If you are an artist, you probably fantasize that people are going to work hard to find meaning in your work. The truth is that finding meaning is a job that fewer and fewer seem to take the time to do: when interpretations are provided people will eat them up. Offering back-stories, historical context, interpretations and anecdotes to support works of art is becoming essential. The people who create museum labels, audio tours and apps know this well. To get an idea what state of the art “interpretation” now consists of, check out and download the SFMOMA app which includes picks for “must-see” artworks and “Immersive Walks.”
There is a glimmer of hope in this “intangible.” The public is hungry for “real” works of art, and the popularity of museums that hold masterpieces reflects this. Visits to great museums are pilgrimages to see the authentic, iconic works whose digital Doppelgängers have proliferated like crazy on the web. That has to be a good thing, right?
Of course, when greatness is a few feet away everybody pulls out their phone, as this throng of visitors to the Louvre does to snap photos of the Mona Lisa. In the construct of the “Attention Economy” famous works of art hog the limelight.

Photographing the Mona Lisa at the Louvre, Paris

Yes, before the internet there were posters, magazines, notecards, books and calendars, but nothing has multiplied the presence of art images like the net. To give credit where it is due, museums and other cultural institutions have done a phenomenal job in providing access to art images and experiences on the web. For example, the last time I saw the Sistine Chapel I remember being jammed into a hot, crowded space and being shushed by guards. In many ways, the Virtual Sistine Chapel is better than the experience of the real one, and all you need is an internet connection to visit.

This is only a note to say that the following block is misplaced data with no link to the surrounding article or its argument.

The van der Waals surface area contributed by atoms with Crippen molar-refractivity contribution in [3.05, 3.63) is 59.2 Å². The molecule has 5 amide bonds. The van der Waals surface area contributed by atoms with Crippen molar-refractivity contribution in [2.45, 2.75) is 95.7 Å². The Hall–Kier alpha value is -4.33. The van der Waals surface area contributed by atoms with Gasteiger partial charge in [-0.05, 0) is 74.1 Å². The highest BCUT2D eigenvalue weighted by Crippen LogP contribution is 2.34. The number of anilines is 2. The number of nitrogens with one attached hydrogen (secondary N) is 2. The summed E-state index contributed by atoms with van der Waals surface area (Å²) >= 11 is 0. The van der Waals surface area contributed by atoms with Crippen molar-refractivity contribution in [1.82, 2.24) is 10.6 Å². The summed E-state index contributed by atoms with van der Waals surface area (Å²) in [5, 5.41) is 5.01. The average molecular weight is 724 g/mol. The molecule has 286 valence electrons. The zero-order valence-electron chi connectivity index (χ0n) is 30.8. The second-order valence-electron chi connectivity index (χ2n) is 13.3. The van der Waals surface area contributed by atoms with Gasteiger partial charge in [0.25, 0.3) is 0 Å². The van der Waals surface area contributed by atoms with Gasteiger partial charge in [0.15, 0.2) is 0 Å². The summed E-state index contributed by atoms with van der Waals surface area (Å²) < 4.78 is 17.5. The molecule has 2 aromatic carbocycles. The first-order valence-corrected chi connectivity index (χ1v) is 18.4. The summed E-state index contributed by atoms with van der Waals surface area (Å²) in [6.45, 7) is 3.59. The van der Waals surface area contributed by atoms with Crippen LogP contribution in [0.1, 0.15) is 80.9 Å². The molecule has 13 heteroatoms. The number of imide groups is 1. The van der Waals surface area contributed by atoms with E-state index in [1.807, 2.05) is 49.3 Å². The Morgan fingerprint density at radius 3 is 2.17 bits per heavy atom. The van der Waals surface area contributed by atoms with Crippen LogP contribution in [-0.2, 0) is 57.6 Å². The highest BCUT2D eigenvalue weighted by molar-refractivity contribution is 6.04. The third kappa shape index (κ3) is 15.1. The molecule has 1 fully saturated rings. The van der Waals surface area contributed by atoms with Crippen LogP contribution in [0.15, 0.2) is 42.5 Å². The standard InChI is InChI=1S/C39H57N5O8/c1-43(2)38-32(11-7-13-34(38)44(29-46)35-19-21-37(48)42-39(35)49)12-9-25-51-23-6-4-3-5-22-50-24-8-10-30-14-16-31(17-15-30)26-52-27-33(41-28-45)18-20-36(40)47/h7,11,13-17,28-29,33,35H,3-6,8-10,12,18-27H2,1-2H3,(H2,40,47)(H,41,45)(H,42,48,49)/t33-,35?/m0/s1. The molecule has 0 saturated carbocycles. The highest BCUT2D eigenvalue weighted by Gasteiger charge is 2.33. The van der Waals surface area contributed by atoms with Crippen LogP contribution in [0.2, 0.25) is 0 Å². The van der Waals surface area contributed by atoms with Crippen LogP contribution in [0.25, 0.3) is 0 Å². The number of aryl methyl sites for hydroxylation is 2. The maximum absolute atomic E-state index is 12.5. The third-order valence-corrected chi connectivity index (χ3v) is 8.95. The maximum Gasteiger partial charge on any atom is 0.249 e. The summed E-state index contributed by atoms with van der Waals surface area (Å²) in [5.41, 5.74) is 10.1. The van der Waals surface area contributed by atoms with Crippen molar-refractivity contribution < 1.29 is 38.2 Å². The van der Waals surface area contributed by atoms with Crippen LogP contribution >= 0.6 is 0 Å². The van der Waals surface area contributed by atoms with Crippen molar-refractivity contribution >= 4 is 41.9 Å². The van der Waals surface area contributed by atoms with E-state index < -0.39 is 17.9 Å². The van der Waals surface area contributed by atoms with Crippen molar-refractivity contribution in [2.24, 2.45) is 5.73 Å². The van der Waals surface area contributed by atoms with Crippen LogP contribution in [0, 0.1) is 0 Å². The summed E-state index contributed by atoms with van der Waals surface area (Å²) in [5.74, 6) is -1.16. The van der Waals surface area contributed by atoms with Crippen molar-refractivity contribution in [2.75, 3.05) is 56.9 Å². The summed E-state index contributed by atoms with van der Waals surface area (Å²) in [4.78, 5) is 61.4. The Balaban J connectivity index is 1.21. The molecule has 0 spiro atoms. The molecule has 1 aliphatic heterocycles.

This unprecedented access to art images is both a joy and a problem. With so much to look at, its hard to know what to look at. Curation—both in the real world and online—is critical.
I take this to mean that actual, physical works of art will always have the greatest pull on our attention. What does this mean for artists? However great your website is, if you don’t exhibit actual works in public your career will be limited. If anything, works of art that are especially tactile, complicated and satisfying in their physical realizations will likely seem even more satisfying in the future: that is if people can be brought to look at them.
Patronage means that people like the feeling of spending money and letting others know that they have spent money. Is it any wonder that vanity museums are thriving in the Attention Economy and that winners of multi-million dollar art auctions share their prizes on Instagram? In Late Stage Capitalism wealth—in and of itself— has become a vestigial form of aristocracy, garnering attention and swaying taste through its social magnetism. Appealing to the vanity of patrons and/or associating art with elite patronage and wealth remains a powerful way to focus attention. How good is this kind of “attention” for art: that’s another discussion entirely...

Yusaku Maezawa with his $110 million dollar Basquiat

If the internet has made a vast array of art images more accessible, consider this: it has also made every other kind of image more available. If you care about art, you should be thinking about ways to make art stand out in your community... to be “findable” in new and attention getting ways. Murals, Street Art and public projects do this, and I thought Eric Fischl’s “America Now and Here” project, which featured 18-wheeled big rig “museums” that traveled across the country was pretty great too. My point: for art to be found, a greater effort needs to be made to make it stand out.
Even in the image-glutted Attention Economy, there will always be ways to find art that don’t involve Google.